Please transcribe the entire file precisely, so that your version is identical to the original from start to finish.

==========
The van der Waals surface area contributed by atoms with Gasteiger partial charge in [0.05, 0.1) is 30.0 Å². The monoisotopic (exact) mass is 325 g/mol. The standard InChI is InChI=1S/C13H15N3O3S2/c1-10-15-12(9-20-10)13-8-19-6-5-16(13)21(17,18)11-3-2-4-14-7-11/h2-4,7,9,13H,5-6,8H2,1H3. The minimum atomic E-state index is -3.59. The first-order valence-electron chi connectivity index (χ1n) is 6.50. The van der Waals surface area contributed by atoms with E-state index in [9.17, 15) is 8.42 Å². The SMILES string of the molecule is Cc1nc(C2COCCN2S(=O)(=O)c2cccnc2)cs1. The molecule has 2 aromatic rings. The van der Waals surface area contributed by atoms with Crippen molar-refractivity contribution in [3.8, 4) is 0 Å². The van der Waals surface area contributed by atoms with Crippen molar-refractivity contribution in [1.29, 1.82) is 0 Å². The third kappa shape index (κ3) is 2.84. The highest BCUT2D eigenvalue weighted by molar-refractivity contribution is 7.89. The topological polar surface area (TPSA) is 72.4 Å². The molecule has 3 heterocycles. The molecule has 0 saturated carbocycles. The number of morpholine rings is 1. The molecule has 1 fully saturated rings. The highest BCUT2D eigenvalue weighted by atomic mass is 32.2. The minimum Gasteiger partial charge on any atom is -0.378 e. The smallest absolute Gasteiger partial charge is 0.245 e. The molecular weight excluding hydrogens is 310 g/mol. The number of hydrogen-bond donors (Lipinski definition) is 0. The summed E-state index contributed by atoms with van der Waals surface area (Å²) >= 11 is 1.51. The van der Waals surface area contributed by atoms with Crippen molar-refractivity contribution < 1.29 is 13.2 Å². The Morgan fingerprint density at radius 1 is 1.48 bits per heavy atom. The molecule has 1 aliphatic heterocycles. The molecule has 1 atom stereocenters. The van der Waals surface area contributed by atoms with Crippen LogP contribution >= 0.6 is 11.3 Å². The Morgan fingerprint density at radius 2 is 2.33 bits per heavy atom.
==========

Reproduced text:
The van der Waals surface area contributed by atoms with Gasteiger partial charge in [0.05, 0.1) is 30.0 Å². The monoisotopic (exact) mass is 325 g/mol. The standard InChI is InChI=1S/C13H15N3O3S2/c1-10-15-12(9-20-10)13-8-19-6-5-16(13)21(17,18)11-3-2-4-14-7-11/h2-4,7,9,13H,5-6,8H2,1H3. The minimum atomic E-state index is -3.59. The first-order valence-electron chi connectivity index (χ1n) is 6.50. The van der Waals surface area contributed by atoms with E-state index in [9.17, 15) is 8.42 Å². The SMILES string of the molecule is Cc1nc(C2COCCN2S(=O)(=O)c2cccnc2)cs1. The molecule has 2 aromatic rings. The van der Waals surface area contributed by atoms with Crippen molar-refractivity contribution in [3.8, 4) is 0 Å². The van der Waals surface area contributed by atoms with Crippen molar-refractivity contribution in [1.29, 1.82) is 0 Å². The third kappa shape index (κ3) is 2.84. The highest BCUT2D eigenvalue weighted by molar-refractivity contribution is 7.89. The topological polar surface area (TPSA) is 72.4 Å². The molecule has 3 heterocycles. The molecule has 0 saturated carbocycles. The number of morpholine rings is 1. The molecule has 1 fully saturated rings. The highest BCUT2D eigenvalue weighted by atomic mass is 32.2. The minimum Gasteiger partial charge on any atom is -0.378 e. The smallest absolute Gasteiger partial charge is 0.245 e. The molecular weight excluding hydrogens is 310 g/mol. The number of hydrogen-bond donors (Lipinski definition) is 0. The summed E-state index contributed by atoms with van der Waals surface area (Å²) >= 11 is 1.51. The van der Waals surface area contributed by atoms with Crippen molar-refractivity contribution < 1.29 is 13.2 Å². The Morgan fingerprint density at radius 1 is 1.48 bits per heavy atom. The molecule has 1 aliphatic heterocycles. The molecule has 1 atom stereocenters. The van der Waals surface area contributed by atoms with Crippen LogP contribution >= 0.6 is 11.3 Å². The Morgan fingerprint density at radius 2 is 2.33 bits per heavy atom.